Sunday, May 17, 2020

Weekend Shop Update

Seriously, I sometimes wonder why do I do these on the weekend?  The days when I could only work in the shop on the weekend are long gone, and I'm out there some amount of time every day.  I guess the reasons are twofold: first, not to overwhelm with every little thing I'm up to all the time, and second, it's the weekend and everybody's pace of posts is down, be it Sunday Music or just lower activity.

First item, the problem I mentioned about my Fogbuster not spraying seems to be resolved. I only ran it for a few minutes, but it behaved more normally in that test than any other time last week.  The problem, as a comment from reader Leigh suggested
Yeah, it sounds like the issue is between the needle and the outlet orifice of the spray head.
and it was.  I had noticed what looked like a line around the tip of the needle valve but assumed that would cause a leak - too much coolant not none.  I chucked the needle valve in the lathe and held a file against the taper briefly, then finished it with 240 grit paper, followed by 320, 500, then finally with Simichrome polish.

Next, I finished the counterweight that I included a drawing of last week.


Those are 1/4 and 5/16" dowel pins in the two holes. They're not a press fit; you can lift the counterweight off them without moving them, if you're careful. 

After that I spent time working on the approach to machine the rocker arm that gets controlled by a cam on that crankshaft.   The drawing looks like this, top view on top, face view on the bottom:


This is to be made from steel, 1018 cold rolled.  I've cut a piece of bar to be the rough it will be machined from.  The top view is a little tricky; it looks like it's 1/4" across and it is - until you get to that 1/4" square tab on the right that adds 1/16" to the width, making it 0.313".  There's not much metal in this whole piece to hold onto while you're milling it. 

The other things I'm working on are some Tee nuts for the small (Sherline) mill, my version of a product made by a company that went out of business,  and a way to make an enclosure for a little ham radio project that doesn't involve hollowing out an aluminum bar and splitting 80% of it between the recycling bin and the vacuum cleaner.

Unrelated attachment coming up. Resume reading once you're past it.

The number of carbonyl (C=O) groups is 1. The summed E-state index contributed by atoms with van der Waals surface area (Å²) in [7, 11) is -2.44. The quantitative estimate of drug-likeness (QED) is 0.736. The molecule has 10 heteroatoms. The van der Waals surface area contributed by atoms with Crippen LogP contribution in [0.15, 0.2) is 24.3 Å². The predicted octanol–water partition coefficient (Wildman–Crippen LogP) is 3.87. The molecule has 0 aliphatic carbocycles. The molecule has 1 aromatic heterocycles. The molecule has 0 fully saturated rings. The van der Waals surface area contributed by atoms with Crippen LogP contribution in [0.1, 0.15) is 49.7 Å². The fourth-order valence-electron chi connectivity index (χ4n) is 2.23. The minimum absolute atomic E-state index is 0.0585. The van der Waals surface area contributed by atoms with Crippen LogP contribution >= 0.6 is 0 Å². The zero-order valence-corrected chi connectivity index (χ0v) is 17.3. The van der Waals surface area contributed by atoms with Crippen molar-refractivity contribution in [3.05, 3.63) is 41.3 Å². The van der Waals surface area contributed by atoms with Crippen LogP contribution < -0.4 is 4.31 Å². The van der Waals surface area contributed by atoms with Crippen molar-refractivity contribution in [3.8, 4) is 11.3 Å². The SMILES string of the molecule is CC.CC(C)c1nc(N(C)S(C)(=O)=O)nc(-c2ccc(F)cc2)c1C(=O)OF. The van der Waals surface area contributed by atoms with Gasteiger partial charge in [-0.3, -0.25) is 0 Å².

6 comments:

  1. Setting up a job for metalworking and sequencing the steps correctly has always been a bit of a puzzle to me.
    On this one, maybe mill the rectangular bar, drill all the holes while there are parallel surfaces for the vise to grab, , then mill the .062 step and the .125 step on one side, flip it and mill the .125 step on the other?

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  2. I've made sturdy, RF tight enclosures from double-sided PCB material.

    What size box do you need? Hammond has a large selection of decent quality die cast aluminum boxes.

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  3. raven:
    That's pretty much it. I'm thinking of which areas are milled by cutting across the metal (perpendicular to the long dimension) and which areas get cut along the that long dimension.

    drjim:
    What size box do you need?

    Too late. I've already committed by buying some aluminum channel stock.

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  4. Do your T-nuts have to be 10-32? McMaster sells them as small as 1/4-20. The 10-32 would be easy enough to make in a long strip and cut them to length.

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    Replies
    1. The T slots in the table are smaller than a 1/4-20 screw. I don’t really want to try to remake everything.

      I have a few of the original Tuff-Nuts from A2ZCNC and they’re better than the OEM Tee nuts. I thought I’d try to make some more.

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